The VicWater Annual Conference was held at the Langham on 8-9 June. Program highlights included:
Keynote speaker Dr Norman Swan shared his reflections on Australia’s COVID experience, where we’ve been, where we are now and where we are likely to go. He also talked about the importance of maintaining public trust through open and honest communication, with his key message being that if you lose the public’s trust, it’s very hard to earn it back. This resonated strongly with conference delegates who understood the direct application in the water sector.
Conference dinner guest speaker Liv Garfield, CEO of Severn Trent Water (co-presented by VicWater and the Water Services Association of Australia) was an audience favourite, with a highly engaging and informative presentation on challenges and opportunities in the UK water sector.
The Great Water Debate pitted Ron Ben-David and Gerard Brody against each other in an argument centred around minimising price versus maximising value. Although the maximising value side won the day, delegates came away from the session with a balanced understanding of what we need to do to ensure the financial sustainability of the water sector while maintaining quality customer services and greater insight into how water corporations are striving to do both.
The Circular Economy Panel, facilitated by Rob Gell and featuring Cheryl Batagol, Sarah Thomson and Helen Millicer, explored the potential for the water sector to not just participate in the circular economy, but to be at the very centre of it by demonstrating leadership and bringing together all the other key sectors such as energy, waste and transport in an integrated circular economy framework for Victoria.
The Digital Water Business session gave delegates insights into how digital technologies can be used to not only drive efficiency, productivity and customer satisfaction, but unlock entirely new value propositions for communities, industry and the environment. Industry speakers Damian Wells, Steve Capewell and Tony Wulff talked about how their organisations are tackling major digital transformations and the lessons they’ve learned about the need to maintain focus on your purpose and be deliberative about change management with your people.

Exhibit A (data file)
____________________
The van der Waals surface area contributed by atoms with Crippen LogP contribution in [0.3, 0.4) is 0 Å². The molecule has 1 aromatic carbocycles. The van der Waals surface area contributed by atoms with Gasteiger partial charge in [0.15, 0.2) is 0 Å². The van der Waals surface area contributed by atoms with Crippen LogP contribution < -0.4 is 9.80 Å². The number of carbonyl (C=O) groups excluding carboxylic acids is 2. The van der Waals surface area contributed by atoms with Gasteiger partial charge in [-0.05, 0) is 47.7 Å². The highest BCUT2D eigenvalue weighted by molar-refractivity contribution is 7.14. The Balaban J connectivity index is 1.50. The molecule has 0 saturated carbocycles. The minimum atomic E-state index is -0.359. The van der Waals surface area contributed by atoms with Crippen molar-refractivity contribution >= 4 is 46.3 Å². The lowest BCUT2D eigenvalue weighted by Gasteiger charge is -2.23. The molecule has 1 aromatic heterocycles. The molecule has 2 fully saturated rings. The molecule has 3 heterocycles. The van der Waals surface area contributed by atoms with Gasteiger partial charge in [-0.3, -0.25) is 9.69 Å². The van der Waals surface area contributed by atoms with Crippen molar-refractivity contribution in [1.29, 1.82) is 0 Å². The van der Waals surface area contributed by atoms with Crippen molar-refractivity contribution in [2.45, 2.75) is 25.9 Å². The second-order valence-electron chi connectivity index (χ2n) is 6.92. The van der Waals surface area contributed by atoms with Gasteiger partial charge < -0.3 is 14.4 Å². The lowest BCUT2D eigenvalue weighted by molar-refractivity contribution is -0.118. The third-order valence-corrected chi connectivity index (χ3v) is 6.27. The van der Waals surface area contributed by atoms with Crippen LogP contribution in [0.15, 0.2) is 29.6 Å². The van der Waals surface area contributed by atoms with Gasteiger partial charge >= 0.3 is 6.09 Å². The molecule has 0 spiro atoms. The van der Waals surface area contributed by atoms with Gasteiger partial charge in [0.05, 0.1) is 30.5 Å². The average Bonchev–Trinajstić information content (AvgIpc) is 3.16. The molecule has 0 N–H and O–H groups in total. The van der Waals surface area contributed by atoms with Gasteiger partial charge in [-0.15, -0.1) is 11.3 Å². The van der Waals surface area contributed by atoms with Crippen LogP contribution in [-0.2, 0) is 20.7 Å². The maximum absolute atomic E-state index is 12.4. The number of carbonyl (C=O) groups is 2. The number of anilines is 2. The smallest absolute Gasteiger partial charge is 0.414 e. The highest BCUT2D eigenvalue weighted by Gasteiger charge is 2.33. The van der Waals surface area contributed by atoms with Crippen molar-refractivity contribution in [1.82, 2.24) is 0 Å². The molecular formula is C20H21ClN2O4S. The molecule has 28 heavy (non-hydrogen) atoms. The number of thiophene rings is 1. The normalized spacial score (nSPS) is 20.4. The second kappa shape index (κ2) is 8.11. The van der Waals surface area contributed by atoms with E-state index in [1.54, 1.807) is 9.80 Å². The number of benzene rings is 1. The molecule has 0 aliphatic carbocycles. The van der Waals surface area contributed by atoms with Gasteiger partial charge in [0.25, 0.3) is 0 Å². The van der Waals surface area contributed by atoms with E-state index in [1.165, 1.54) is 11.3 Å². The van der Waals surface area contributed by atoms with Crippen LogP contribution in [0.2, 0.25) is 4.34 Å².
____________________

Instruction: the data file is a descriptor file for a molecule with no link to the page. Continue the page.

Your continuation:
The Are We Ready? Panel brought industry speakers Pat McCafferty, Sarah Cumming and Damian Wells together with Victorian Emergency Management Commissioner Andrew Crisp and Infrastructure Victoria CEO Jonathan Spear to discuss how the water sector can service changing communities, how we can prepare for disasters and how we can recover from them. Pat and Damian reflected on their experience during Victoria’s severe storm event in June 2021, which saw their teams out on the ground at the earliest opportunity to assess and repair damage to water assets and support local communities by handing out bottled water and providing information and advice. The session shone a light on the critical role that our sector plays in times of crisis and the recovery period beyond.
The Returning to Traditions Panel, facilitated by Patricia Karvelas, gave delegates a thought-provoking and, at times, confronting insight into the significance and meaning of water sovereignty and water justice for Traditional Owners. Speakers Erin O’Donnell, Paul Paton and Brendan Kennedy clearly articulated the demands and expectations of Traditional Owners to have a strong, recognised and respected role in land and waterway management in Victoria, and to see significant volumes of water returned to Traditional Owners for whatever use they see fit.
The conference wrapped up on the second day with an interactive workshop where delegates were asked to think about the barriers to the Victorian water industry being more resilient and ready and what VicWater and our members might do to overcome those barriers. We hope that delegates came away from the conference with a deeper understanding of the key issues our sector faces, a view of how the future should look, and a set of actions we can take to plan for the resilience and readiness of our industry.